Telling Tales 201
The Laws of Hospitality
Once again, the traveler found himself stuffed with food, though this time he was warm and rested. His horse was fed, brushed, and groomed in the stable. His clothes were clean and somehow already dry. The old steward met him as soon as the traveler had finished his breakfast. “Allow me to give you introduction that last night did not allow, sir.”
The steward walked the man through stunning halls. The most amazing climbing ivies wound their way up the walls and created green arches overhead through which he could see glints of sunlight and sparkles of the night’s rain. “Where does the building begin and the garden end?” he asked the steward.
“They are one and the same, sir. It is part of the enchantment here. No matter the weather, it serves our garden. Strong winds serve to seed our hardier plants and trees, and the outermost sections even require fire for some trees and grasses to burst forth.”
“But fire could destroy you here?”
“The castle is natural, but it is not all made of plant and wood. There are stones here, even if you cannot see them. Moss and ferns and other wetter plants make it difficult to have fires anywhere outside where they belong.”
It was then that the traveler noticed that the polished wood of the floors looked like intertwined roots, and that the soft carpet on which they strode was moss and lichen. It grew in all colors and was shaped into a design as intricate as any that the most professional weaver could create. In a low voice, the traveler asked, “Your master, Conomor, he is as violent as I have heard?”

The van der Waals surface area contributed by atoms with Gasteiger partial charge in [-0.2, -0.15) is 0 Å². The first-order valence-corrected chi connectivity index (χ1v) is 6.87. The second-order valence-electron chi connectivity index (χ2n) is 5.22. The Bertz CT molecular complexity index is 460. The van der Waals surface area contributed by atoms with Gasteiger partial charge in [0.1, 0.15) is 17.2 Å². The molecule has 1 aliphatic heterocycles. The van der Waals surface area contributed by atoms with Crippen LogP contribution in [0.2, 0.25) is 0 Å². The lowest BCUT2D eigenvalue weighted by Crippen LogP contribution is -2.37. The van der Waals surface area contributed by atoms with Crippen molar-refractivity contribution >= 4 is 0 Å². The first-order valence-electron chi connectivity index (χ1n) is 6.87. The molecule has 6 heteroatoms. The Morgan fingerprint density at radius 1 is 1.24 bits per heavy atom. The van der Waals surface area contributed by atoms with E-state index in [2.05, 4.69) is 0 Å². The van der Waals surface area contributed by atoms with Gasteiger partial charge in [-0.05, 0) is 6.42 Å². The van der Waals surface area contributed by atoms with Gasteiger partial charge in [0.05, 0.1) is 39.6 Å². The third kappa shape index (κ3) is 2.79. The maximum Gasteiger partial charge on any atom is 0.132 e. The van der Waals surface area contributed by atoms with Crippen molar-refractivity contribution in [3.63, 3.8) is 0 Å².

“You are surprised that a violent man would have a taste for beauty?” asked the steward back. “In truth, he does not own this place so much as he belongs to it, the same as the rest of us.”
“You… belong to it,” repeated the traveler.
“There is an enchantment here. Do not worry, sir, you are not subject to it so long as you obey the rules and restrictions in place. Accept no offer of employment, not even one made in jest, and you shall not be a part of our curse.”
The traveler nodded, mute.
“Quite frankly, sir, that is the least concern to you. An offer and an acceptance of employment is the one and only way you can become subject to the curse over the castle. It is simple to avoid and no one will seek to trap you. The more particular thing of which you must be aware are the rules of hospitality of which I warned you. As a welcomed guest, you may stay with us for up to a full week if you need or desire. You have the run of the grounds and of all of the castle which is unlocked. That which is locked should stay locked and should you open such a door – should you even seek to open such a door – you will be found in breach of our hospitality and Master Conomor will be free to do with you what he will. Similarly, if a thing is not offered, you should not take of it. For example, if you arrive early for tea and see the service prepared and steaming hot, do not partake until one of us offers it to you, after which it is at your disposal.”
“It doesn’t seem complicated…” he said.
“No, it does not seem so,” the steward agreed.
But he made it sound as though it were.